Voting is now open! Go here, comment to vote. My house is #11. Vote for it if you like it best. You can vote once per day until the 17th!
For a fun seasonal activity, a fellow blogger’s gingerbread house contest caught my eye. I’ve never made a gingerbread house before, not even the kind that come in a box that you just stick together and decorate. My mind was dreaming big. Oh the possibilities…the
world gingerbread house was my oyster.
The nerd in me (and there’s a lot) set out to model the house in a 3D modeling software.
I thought this might save me some calculations while trying to figure out the dimensions and angles required to make the roof pieces meet together correctly and have the desired overhang. Seriously, roofs are complicated! I even pulled out the law of sines before I was content that my roof would actually fit together. This may not be difficult for you, but it’s been a few years, ok? Oh, my professors would be so proud. My engineering degree has finally been utilized to its fullest. Ha! I kid, I kid. It’s not that complicated and in retrospect I am sure that if I would have just winged it, the roof probably would fit just about the same. What is the tolerance on baked gingerbread anyway? It was not posted on the specifications sheet, I can tell you that! It’s ok, icing can fix
all most mistakes.
Now that I’ve thoroughly discouraged anyone from wanting to try this at home, let me show you how simple, albeit time consuming, it was.
I started with a ginormous batch of dough (recipe at the bottom).
It was the largest batch of roll-out cookie dough I’d ever made. I ended up needing two…
Contrary to the title of this blog (which refers to my fiery red hair color…not necessarily the ingredient) I have never used ground ginger, and could only think of the punch it brings to Asian food in its fresh form, which in my mind, didn’t pair well with a cookie. I was wrong. This dough made a wonderful crisp cookie. As I worked and nibbled on scraps, this spicy cookie brought the perfect combination of holiday cheer and warmth. Some recipes for gb houses are made for structural integrity. This recipe can easily do both. Cook a few minutes less for softer cookies.
After my model was done (I used Google Sketchup…so much fun) I cut out each piece I would need from thick cardboard. I wanted the thickness of the cardboard to mimic the final thickness of the gingerbread since that was the hardest thing to account for. I taped the cardboard pieces together, just to make sure, then set out to cut out my walls and roof pieces. I simply rolled the dough out on a piece of parchment to a flat 1/4″ (I used 1/4″ wooden dowels on each side of the dough to ensure it was flat and the right thickness, tip found here), laid the cardboard template on top and traced around with a knife.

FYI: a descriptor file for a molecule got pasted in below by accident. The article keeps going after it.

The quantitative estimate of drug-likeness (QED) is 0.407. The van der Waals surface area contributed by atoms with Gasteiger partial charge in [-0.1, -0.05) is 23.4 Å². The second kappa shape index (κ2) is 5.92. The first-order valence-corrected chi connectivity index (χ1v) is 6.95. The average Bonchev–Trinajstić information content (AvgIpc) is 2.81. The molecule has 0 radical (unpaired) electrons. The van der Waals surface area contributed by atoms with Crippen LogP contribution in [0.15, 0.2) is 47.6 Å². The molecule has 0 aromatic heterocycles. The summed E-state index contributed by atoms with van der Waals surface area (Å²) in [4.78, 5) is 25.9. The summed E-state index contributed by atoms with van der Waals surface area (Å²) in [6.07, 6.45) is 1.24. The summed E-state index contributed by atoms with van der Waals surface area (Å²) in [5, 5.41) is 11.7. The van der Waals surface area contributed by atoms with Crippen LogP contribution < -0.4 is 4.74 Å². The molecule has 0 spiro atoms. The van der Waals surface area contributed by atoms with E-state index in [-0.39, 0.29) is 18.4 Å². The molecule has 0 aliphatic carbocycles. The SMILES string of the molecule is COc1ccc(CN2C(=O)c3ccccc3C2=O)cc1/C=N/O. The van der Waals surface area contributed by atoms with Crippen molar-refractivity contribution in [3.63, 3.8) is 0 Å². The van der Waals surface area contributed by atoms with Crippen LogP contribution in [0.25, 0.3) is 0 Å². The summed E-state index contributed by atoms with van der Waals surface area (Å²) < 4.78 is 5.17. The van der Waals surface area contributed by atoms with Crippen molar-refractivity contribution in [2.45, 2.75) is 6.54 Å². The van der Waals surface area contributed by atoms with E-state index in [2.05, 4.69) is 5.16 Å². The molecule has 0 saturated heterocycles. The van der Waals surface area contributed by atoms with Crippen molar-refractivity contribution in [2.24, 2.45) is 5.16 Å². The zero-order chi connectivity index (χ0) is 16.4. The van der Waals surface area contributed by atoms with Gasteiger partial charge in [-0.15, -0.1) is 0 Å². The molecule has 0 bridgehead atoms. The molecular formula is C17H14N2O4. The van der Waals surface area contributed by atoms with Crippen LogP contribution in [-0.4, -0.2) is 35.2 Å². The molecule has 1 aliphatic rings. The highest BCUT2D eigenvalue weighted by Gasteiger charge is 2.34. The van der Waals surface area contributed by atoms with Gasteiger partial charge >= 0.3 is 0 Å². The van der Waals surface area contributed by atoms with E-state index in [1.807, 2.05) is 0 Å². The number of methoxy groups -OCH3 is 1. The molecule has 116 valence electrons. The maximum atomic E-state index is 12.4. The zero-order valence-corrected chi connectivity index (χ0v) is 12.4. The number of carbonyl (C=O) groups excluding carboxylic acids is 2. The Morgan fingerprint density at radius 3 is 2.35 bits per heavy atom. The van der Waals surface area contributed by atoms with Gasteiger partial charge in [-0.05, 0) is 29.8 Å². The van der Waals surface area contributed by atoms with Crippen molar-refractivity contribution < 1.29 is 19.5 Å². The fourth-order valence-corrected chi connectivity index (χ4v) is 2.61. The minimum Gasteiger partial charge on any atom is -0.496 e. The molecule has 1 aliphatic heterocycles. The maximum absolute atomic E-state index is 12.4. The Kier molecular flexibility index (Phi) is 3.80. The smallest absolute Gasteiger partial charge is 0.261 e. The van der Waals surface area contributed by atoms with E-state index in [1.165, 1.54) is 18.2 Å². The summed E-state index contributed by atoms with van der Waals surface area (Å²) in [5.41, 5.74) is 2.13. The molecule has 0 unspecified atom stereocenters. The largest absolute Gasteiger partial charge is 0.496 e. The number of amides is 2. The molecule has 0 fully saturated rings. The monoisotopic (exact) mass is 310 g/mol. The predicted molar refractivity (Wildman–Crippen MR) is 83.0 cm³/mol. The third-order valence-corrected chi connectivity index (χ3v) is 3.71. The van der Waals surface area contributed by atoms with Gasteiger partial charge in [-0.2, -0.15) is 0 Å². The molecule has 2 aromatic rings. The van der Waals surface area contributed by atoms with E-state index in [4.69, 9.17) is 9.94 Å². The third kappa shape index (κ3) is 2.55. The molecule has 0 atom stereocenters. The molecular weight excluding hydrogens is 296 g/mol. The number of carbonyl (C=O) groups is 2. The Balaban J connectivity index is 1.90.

I learned a lesson here: cut away from each corner, not toward it, or the dough can crack and break or your corner will at least get stretched out.
Remove the dough scraps and leave the piece right on the parchement paper you rolled it out on. Trim around it, leaving about an inch and a half of paper at the edges to grab onto, and slide it right onto your baking sheet. As soon as it comes out of the oven, lay the template on top of the piece and with a sharp knife, trim if needed, to get a nice straight edge.
Finish baking all of your pieces making sure to cut out windows and any other openings you want before they bake. Let the pieces sit overnight on the counter to cool and harden.
The next day the windows can be filled. I was in a rush on that day. I went to the store to buy candy for the windows. I knew exactly what I wanted. Brach’s butterscotch candies. Nowhere. It was like the evil candy spirits were denying my attempt. In frustration, I settled for a few bags of mixed candies that were mulitcolored. I picked out the yellow, orange and butterscotch ones thinking they would melt together and give a nice uniform orangy color. Nope. I got a stained glass effect.
So, if that is what you are going for, do that. If you want a solid color, only use one type of candy. Lesson learned. Break the candy into small pieces. Then just place each piece of gb on foil and fill each opening to a slightly rounded capacity. Bake at 350 degrees until candy melts (8-10 minutes). Let cool completely (overnight) before removing the backing paper.
The next day, mix up a batch of thick royal icing (recipe below) and pipe a thick line on each side of every seam as best you can while placing all of the walls.